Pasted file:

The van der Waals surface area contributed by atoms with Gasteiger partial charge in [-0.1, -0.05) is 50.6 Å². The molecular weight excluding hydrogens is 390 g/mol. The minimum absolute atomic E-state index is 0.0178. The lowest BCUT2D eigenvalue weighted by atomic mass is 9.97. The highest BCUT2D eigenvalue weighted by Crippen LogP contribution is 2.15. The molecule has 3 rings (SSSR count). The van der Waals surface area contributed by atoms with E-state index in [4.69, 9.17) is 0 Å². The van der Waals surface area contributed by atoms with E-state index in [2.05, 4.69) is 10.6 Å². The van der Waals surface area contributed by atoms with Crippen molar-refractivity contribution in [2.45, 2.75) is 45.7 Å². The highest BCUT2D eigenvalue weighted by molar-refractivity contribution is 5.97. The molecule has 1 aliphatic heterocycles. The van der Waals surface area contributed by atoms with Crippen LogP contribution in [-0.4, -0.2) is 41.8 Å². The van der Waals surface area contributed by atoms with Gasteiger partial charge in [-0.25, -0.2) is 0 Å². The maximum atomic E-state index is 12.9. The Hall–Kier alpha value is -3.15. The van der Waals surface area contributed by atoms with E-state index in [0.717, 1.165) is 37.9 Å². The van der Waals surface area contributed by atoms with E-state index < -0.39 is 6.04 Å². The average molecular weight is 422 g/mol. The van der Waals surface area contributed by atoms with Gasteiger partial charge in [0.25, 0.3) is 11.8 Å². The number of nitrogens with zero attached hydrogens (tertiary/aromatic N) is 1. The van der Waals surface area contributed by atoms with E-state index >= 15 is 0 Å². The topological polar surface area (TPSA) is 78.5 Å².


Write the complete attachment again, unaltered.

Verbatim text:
The van der Waals surface area contributed by atoms with Gasteiger partial charge in [-0.1, -0.05) is 50.6 Å². The molecular weight excluding hydrogens is 390 g/mol. The minimum absolute atomic E-state index is 0.0178. The lowest BCUT2D eigenvalue weighted by atomic mass is 9.97. The highest BCUT2D eigenvalue weighted by Crippen LogP contribution is 2.15. The molecule has 3 rings (SSSR count). The van der Waals surface area contributed by atoms with E-state index in [4.69, 9.17) is 0 Å². The van der Waals surface area contributed by atoms with E-state index in [2.05, 4.69) is 10.6 Å². The van der Waals surface area contributed by atoms with Crippen molar-refractivity contribution in [2.45, 2.75) is 45.7 Å². The highest BCUT2D eigenvalue weighted by molar-refractivity contribution is 5.97. The molecule has 1 aliphatic heterocycles. The van der Waals surface area contributed by atoms with Crippen LogP contribution in [-0.4, -0.2) is 41.8 Å². The van der Waals surface area contributed by atoms with Gasteiger partial charge in [-0.25, -0.2) is 0 Å². The maximum atomic E-state index is 12.9. The Hall–Kier alpha value is -3.15. The van der Waals surface area contributed by atoms with E-state index in [0.717, 1.165) is 37.9 Å². The van der Waals surface area contributed by atoms with E-state index < -0.39 is 6.04 Å². The average molecular weight is 422 g/mol. The van der Waals surface area contributed by atoms with Gasteiger partial charge in [0.25, 0.3) is 11.8 Å². The number of nitrogens with zero attached hydrogens (tertiary/aromatic N) is 1. The van der Waals surface area contributed by atoms with E-state index >= 15 is 0 Å². The topological polar surface area (TPSA) is 78.5 Å².